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  • jeffdw
  • Newgookin

    • 3

    • August 07, 2017, 10:46:24 am
    • Seoul
Naming Baby in Korea and Canada
« on: May 22, 2021, 02:15:25 pm »
Hi,

I am a Canadian guy and my wife is Korean. We are trying to find out information about naming our baby that will be coming in about 6 months.

Does anyone know the process for naming your baby in Korea and Canada?
Can they have different names in Korea and in Canada with different passports? Does this cause issues?

My wife and I had agreed on using her Korean last name and a Korean name in Korea, but we are unsure how to register in Canada and the baby would have my last name in English?

Example (real names not used):
In Canada: John Woo Jin Kim Doe
In Korea: 김우진 (Kim Woo Jin)

I know that the rules have changes and especially searching some blogs online and even here.

Anyone have any experience in this that could help out?

Any help is appreciated even from your experience.

Thanks in advance!!

Jeff



  • JNM
  • The Legend

    • 4957

    • January 19, 2015, 10:16:48 am
    • Cairo, Egypt (formerly Seoul)
Re: Naming Baby in Korea and Canada
« Reply #1 on: May 23, 2021, 02:14:56 pm »
Congratulations!

Anything I have read suggests that you should give the kid one legal name. The legal name is more important in day-to-day life in Korea, so I would lean that way if there are any compromises. In Canada it is easy to use a nickname, and legally changing a name isnt a big deal there if they want to do that later in life.

Im 김우진, but my friends call me John.

Also, go with three syllables that are easily transliterated and pronounced in both languages.


  • Lazio
  • Expert Waygook

    • 727

    • January 27, 2018, 03:56:10 pm
    • Gyeongi-do
Re: Naming Baby in Korea and Canada
« Reply #2 on: May 23, 2021, 03:56:45 pm »
Congrats!

Dual citizens can have different names in their passports. It's not illegal.
We chose a first name with 2 syllables that works in both languages, easily pronounced and understood etc.
In Korea we used my wife's last name and back home we registered the same first name but with my last name. For example: Kim Mina and Mina Smith.
Not sure about how the Canadian Consulate handles it. I know that some countries require not only the birth cert. from the hospital but also the Korean family registry paper.
One thing is sure: the Korean authorities don't really care whether the child has another citizenship or what name they are registered with in another country.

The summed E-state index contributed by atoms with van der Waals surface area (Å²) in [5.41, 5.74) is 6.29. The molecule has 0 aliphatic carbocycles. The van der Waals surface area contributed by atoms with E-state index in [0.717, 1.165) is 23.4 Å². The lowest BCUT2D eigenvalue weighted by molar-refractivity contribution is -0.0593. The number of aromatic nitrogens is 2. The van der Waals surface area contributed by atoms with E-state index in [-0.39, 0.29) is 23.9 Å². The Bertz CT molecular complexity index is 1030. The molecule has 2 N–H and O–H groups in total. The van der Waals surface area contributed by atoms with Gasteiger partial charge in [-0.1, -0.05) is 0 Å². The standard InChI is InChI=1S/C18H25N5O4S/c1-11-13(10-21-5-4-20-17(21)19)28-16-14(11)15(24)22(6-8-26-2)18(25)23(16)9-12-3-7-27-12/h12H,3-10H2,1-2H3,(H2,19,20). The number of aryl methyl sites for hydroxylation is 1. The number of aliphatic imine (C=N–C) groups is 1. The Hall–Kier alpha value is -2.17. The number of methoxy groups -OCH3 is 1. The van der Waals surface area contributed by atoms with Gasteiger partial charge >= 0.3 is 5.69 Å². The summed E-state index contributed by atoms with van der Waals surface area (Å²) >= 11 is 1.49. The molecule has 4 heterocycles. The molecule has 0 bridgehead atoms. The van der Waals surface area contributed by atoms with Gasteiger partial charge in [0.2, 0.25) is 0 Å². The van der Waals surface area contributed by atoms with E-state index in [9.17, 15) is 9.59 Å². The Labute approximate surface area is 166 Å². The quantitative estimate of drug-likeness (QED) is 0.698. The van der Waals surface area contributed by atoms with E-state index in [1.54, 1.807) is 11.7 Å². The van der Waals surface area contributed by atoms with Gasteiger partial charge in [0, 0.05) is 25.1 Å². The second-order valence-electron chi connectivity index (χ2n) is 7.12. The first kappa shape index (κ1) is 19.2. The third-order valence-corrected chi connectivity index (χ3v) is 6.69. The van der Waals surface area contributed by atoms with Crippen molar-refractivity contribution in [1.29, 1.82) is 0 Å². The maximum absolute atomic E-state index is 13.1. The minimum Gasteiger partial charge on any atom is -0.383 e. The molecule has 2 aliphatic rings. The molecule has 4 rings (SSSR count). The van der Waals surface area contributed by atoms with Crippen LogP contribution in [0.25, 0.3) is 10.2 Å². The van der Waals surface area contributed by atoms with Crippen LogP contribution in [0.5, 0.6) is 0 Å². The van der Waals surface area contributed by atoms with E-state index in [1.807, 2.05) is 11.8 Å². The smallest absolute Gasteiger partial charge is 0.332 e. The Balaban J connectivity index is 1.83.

For us it worked like this: I got an English birth cert. issued by the hospital. They gave me a paper to write down whatever name I wanted. Issued the certificate and stamped it etc. so it looked authentic and all. The hospital also issued a Korean birth cert. but that one didn't even have a name on it for the baby. Just ''wife name's baby''
I took the English one to the consulate and they processed it from there. Wife went to the district office with the Korean birth certificate and registered our child with whatever name she wanted to write on the form.
Also note that it's pretty easy to change a baby's name in Korea. Just pay a few thousand won and fill out a form.
So if Canada wants to see the English birth cert. and the Korean registry paper with the same name on them, you can first register the baby in Korea with a name you want to have in their Canadian passport. Register the child at your embassy with said documents. Once that's done, you can go back to your local office and change the baby's name to what you want to use on the Korean papers.
« Last Edit: May 23, 2021, 04:20:15 pm by Lazio »


  • VanIslander
  • Moderator LVL 1

    • 2872

    • June 02, 2011, 10:12:19 am
    • Seogwipo, Jeju Island
    more
Re: Naming Baby in Korea and Canada
« Reply #3 on: May 23, 2021, 05:16:05 pm »
Bum-suk

Yu Bum-suk

It is a real Korean name. I met him in 2004.


  • VanIslander
  • Moderator LVL 1

    • 2872

    • June 02, 2011, 10:12:19 am
    • Seogwipo, Jeju Island
    more
Re: Naming Baby in Korea and Canada
« Reply #4 on: May 23, 2021, 06:13:50 pm »
I would choose a name that is cool in both cultures.

Especially sounds that travel.

Min-young
Min-ju
Bo-min

(no Jin-ho or Min-ho or other -ho.... in English that girl would receive countless insults).